Winter driving can be treacherous, as roads get slippery and visibility drops. Taking time to prepare yourself and your car will help keep you safe.
This short guide looks at some straightforward ways to improve winter safety – and prevent you getting stranded in the cold.
We’ll start with what to pack before setting off, then look at various aspects of your car, before finishing with some winter driving tips.
What to keep in your car
Every car should carry an emergency kit during the winter months – particularly if you’re driving in remote areas or far from home. In extreme circumstances, being properly prepared could save your life.
Here’s a full list of what to pack:
- Mobile phone. The most important thing to do in an emergency is call for help.
- Mobile phone charger
- Torch and extra batteries
- Snacks and water
- Emergency poncho
- Reflective safety vest
- Spare socks and other clothing items that might get wet
- First aid kit
- Two pairs of gloves, one leather and one latex
- Rags or paper towels
- Matches or a lighter
- Toilet paper
- Tow rope
- Jumper cables
- Spare tyre
Prepare your car for winter driving
We cover the issue of winter tyres and whether they are necessary in a separate guide. However, the short answer is that winter tyres are beneficial – and will improve road safety – once the temperature drops below 7ºC. If you can afford the upfront cost, we recommend using them during the colder months.
You should also check the condition of your spare tyre and jack, and replace worn wiper blades if necessary. Keeping a windscreen scraper and a hardy pair of gloves in the car will prove a godsend on frosty mornings, too.
On that note, make sure your windscreen washer bottle is brimmed with the correct fluid. It contains anti-freeze properties that soapy water doesn’t have.
Keeping your car’s fuel topped up is also important in harsh weather. When the gauge drops below half-way, refill the tank. If you get stuck on a snowy, deserted road, keeping the engine running and the heater working could be vital.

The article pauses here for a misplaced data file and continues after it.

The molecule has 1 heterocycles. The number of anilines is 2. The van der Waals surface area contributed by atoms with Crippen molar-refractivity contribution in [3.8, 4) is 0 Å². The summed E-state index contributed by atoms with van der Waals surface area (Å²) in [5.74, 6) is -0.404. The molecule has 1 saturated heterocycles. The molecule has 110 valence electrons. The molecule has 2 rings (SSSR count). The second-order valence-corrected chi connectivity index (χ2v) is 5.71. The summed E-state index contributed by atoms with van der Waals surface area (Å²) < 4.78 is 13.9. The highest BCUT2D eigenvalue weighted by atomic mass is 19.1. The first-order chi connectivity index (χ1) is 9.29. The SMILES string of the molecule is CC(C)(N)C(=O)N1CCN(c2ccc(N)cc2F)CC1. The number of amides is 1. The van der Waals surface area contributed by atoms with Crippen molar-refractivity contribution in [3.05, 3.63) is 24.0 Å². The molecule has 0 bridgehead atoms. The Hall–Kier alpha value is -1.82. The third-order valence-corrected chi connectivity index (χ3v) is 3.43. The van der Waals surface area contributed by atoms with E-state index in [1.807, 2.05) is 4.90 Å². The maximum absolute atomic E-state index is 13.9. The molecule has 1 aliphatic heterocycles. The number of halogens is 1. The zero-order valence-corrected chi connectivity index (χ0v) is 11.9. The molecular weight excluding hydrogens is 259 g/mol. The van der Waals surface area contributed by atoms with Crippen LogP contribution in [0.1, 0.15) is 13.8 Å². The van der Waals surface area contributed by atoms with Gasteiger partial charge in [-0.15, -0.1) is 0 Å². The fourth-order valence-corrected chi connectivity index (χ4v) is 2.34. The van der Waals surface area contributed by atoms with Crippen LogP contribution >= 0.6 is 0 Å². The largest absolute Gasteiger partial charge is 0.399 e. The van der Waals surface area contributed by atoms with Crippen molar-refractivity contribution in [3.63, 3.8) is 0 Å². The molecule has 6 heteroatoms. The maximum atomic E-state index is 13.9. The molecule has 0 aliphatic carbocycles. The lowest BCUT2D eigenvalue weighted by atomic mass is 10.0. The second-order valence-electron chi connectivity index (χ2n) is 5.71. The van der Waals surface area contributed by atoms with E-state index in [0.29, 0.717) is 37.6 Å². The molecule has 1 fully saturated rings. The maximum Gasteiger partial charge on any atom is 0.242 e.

Lastly, consider the right cabin temperature for winter driving, as wearing bulky clothes will limit your movement. Research by Seat recommends a temperature of no more than 21.5ºC to feel comfortable and stay alert. Driving with an interior temperature of 35°C is similar to having a blood alcohol level of 0.5 g/l.
Winter driving tips
Driving in winter weather demands a more cautious approach. Visibility may be limited, and grip can’t be taken for granted.
Remember, the most important safety feature of any car is the driver, so heed the following advice to reduce your risk of an accident:
- Slow down
- Stopping may take much longer on icy roads
- The bigger the car, the longer the stopping distance
- Leave extra space to the car in front, even at low speed
- Do not accelerate hard
- Do not brake hard unless necessary
- Avoid using cruise control
- Bridges, off-ramps and shady spots might be extra slippery. Be aware
- Slow down and approach junctions with caution. These are the most likely places for other drivers to be out of control
- Be extra cautious around pedestrians and cyclists
- Give snowploughs extra room. Never pass a snowplough
- Pay attention to weather reports and traffic advice for your route